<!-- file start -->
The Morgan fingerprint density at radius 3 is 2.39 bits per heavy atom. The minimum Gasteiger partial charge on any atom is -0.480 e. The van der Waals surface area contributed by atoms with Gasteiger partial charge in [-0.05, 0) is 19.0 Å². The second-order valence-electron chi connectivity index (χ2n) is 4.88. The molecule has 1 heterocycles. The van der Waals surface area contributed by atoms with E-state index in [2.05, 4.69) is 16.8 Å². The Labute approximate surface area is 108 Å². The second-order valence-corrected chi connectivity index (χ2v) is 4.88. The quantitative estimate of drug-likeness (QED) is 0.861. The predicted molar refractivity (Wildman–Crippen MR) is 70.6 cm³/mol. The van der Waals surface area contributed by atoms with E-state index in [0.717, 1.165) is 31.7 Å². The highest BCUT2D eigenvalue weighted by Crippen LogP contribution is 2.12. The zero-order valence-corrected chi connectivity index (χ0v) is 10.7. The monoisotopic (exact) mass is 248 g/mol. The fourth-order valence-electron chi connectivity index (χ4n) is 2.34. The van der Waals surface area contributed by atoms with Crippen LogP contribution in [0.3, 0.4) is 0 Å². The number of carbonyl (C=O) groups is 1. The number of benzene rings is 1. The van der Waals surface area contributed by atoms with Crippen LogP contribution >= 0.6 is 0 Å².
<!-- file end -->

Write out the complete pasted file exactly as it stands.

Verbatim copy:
The Morgan fingerprint density at radius 3 is 2.39 bits per heavy atom. The minimum Gasteiger partial charge on any atom is -0.480 e. The van der Waals surface area contributed by atoms with Gasteiger partial charge in [-0.05, 0) is 19.0 Å². The second-order valence-electron chi connectivity index (χ2n) is 4.88. The molecule has 1 heterocycles. The van der Waals surface area contributed by atoms with E-state index in [2.05, 4.69) is 16.8 Å². The Labute approximate surface area is 108 Å². The second-order valence-corrected chi connectivity index (χ2v) is 4.88. The quantitative estimate of drug-likeness (QED) is 0.861. The predicted molar refractivity (Wildman–Crippen MR) is 70.6 cm³/mol. The van der Waals surface area contributed by atoms with E-state index in [0.717, 1.165) is 31.7 Å². The highest BCUT2D eigenvalue weighted by Crippen LogP contribution is 2.12. The zero-order valence-corrected chi connectivity index (χ0v) is 10.7. The monoisotopic (exact) mass is 248 g/mol. The fourth-order valence-electron chi connectivity index (χ4n) is 2.34. The van der Waals surface area contributed by atoms with Crippen LogP contribution in [0.3, 0.4) is 0 Å². The number of carbonyl (C=O) groups is 1. The number of benzene rings is 1. The van der Waals surface area contributed by atoms with Crippen LogP contribution >= 0.6 is 0 Å².